Favorites of 2015

I've had a few months absence from posting to the blog.  I really took the last few months of 2015 to chill out and hang with the fam.

I see the "in" thing now seems to be everyone posting  their "best" or "favorites" from the year of 2015, so I thought I'd follow suit here.  Many of these photos are special to me for various reasons.  It's mostly the memories made more then the photographs made.  Spending time with friends, stories we will talk about for years to come, some killer breakfasts after sunrise, I could go on and on...the point is, I probably like these for reasons that wouldn't make much sense to many of you, but that's one of the aspects of photography that I enjoy the most; friends and memories.

I hope you enjoy!  I included 15 images, since it was well...2015.

You can click on each image to view it larger.

Milky Way at Two Mile

The conditions for astro photography were prime while we were doing our workshops in Apalachicola, FL a few weeks ago.

There was no moon for a few days and the other days it was so minimal and it set so soon that it didn't effect us for getting great shots of The Milky Way.

We knew the conditions were right, we just had to find a spot to do it.  I suggested we try this place in Apalachicola called Two Mile.  I didn't know exactly how the milky way would line up there, but I knew there were abandoned boats in either direction you looked, so I knew we had a good solid foreground that wouldn't move.  Now, to just figure out where The Milky Way would line up in relation to either one of those boats.  I left that part up to my teaching partner, David Akoubian.  Once he figured out where The Milky Way's location was we saw that it lined up directly behind one of the abandoned boats.  Score!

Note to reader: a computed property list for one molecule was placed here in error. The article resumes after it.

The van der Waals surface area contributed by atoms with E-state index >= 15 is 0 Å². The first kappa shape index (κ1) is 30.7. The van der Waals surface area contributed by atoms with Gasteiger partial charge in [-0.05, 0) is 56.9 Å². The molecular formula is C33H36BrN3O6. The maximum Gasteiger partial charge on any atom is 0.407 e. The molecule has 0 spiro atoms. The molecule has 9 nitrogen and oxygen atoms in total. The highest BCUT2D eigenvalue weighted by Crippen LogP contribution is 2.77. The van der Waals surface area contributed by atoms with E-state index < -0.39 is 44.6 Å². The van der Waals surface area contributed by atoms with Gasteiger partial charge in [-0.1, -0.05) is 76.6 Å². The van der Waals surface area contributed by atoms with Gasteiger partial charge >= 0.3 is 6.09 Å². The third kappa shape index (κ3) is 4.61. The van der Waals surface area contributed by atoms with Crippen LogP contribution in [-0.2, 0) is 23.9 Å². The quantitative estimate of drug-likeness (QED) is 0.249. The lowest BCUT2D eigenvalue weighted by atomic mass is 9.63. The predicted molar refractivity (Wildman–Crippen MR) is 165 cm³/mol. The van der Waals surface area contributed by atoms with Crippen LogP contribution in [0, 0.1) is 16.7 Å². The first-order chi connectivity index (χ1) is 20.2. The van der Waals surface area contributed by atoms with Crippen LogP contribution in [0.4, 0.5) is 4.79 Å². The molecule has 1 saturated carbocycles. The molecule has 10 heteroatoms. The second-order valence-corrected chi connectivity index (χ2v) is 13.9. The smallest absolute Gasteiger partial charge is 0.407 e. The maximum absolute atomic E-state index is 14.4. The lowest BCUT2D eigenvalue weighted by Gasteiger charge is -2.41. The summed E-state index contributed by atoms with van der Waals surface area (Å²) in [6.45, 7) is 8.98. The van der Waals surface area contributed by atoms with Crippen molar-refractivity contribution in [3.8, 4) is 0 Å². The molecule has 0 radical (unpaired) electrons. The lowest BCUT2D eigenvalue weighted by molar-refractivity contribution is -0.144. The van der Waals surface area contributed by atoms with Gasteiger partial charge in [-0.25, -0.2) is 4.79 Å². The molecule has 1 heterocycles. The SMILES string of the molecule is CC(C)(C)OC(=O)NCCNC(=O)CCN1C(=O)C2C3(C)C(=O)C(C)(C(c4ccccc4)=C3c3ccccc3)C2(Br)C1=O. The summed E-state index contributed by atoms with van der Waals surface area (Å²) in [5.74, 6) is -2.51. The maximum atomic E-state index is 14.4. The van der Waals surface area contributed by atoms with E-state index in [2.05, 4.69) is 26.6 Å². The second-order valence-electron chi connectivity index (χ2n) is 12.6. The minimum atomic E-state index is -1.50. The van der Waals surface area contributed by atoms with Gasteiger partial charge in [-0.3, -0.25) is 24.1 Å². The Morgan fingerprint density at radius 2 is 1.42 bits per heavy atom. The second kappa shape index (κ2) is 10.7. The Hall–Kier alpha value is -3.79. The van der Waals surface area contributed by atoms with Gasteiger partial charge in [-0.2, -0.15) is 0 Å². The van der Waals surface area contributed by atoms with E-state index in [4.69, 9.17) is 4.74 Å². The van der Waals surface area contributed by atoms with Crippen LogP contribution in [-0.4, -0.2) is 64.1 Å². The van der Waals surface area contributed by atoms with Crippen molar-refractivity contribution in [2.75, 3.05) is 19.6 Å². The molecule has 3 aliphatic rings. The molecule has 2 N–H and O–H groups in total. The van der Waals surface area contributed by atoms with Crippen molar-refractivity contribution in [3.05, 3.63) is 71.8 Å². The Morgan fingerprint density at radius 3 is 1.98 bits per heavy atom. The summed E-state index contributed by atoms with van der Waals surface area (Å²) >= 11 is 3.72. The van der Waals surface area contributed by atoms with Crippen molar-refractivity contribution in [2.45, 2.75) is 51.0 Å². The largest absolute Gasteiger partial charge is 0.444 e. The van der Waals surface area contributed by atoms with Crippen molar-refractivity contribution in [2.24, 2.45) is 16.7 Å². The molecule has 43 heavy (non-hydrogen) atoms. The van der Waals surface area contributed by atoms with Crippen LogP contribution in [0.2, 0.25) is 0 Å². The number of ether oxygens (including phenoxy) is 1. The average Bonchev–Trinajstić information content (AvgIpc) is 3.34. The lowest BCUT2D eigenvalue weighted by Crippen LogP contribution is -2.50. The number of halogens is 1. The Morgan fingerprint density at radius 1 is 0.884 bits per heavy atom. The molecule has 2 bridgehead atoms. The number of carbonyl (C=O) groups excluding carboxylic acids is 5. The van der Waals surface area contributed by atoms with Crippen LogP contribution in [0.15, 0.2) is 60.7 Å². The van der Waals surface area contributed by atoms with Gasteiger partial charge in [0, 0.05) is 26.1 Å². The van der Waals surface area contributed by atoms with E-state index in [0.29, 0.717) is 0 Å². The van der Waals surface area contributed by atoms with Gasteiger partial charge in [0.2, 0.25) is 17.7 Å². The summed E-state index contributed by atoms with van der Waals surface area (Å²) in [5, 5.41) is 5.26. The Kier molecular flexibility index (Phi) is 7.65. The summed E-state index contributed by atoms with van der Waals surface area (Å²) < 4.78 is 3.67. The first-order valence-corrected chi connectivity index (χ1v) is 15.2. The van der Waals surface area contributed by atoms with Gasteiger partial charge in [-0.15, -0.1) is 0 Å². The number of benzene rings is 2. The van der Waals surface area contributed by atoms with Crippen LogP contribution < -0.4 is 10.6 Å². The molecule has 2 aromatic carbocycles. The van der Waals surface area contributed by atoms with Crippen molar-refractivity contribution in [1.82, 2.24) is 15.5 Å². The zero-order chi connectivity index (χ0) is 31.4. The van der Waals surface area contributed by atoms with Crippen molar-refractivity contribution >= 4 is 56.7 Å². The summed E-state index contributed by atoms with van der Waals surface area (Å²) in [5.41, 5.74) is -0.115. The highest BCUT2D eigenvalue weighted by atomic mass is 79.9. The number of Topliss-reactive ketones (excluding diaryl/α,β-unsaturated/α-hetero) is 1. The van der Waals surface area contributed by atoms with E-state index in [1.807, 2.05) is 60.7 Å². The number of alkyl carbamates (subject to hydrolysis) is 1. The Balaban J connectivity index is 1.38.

Now, all we had to do was dial in our camera settings.  This is the simplest part!  We set our cameras on Manual Exposure mode and our Lenses on Manual Focus Mode.  We set our cameras to an ISO of anywhere from 1600-3200, out aperture as wide open as our lens would allow, in my case F/2.8 and our shutter speed to 30 seconds.  Then we focused our lenses all the way to infinity and pulled them back just a touch.  We brought a long flashlights to light of the foreground so everyone could get their composition set and we just fired off the shutters together.

ISO 1600, 24mm, F/2.8 @ 30 seconds

I made this milky way image using my Sony A7R II, LA-EA3 Lens Adapter and Tamron 24-70mm Lens.  All mounted a top my Sirui W-2204 Tripod.  

I was excited to see how excited the workshop attendees were when they saw their camera's LCDs light up with the image they just captured.  The next day we showed them how to process those milky way images in Lightroom.  Some of the students were pumping out some amazing images!  A few of them went out the next few nights on their own to capture more milky way shots.  That's what it is all about...we want to show you how to create great images and give you the tools to go out and do it on your own when you are back home and not with the group.  Mission accomplished!

White Dome Geyser

While I was out in Yellowstone a few months back I was determined to shoot some geysers at night under the stars.

While I made made plans to do this all by my lonesome, I actually ran into a friend earlier in the day and he had mentioned he was planning to do some night geyser shooting, too.  He even mentioned the same geyser I wanted to go to, White Dome Geyser.  So later that night we met up at the geyser.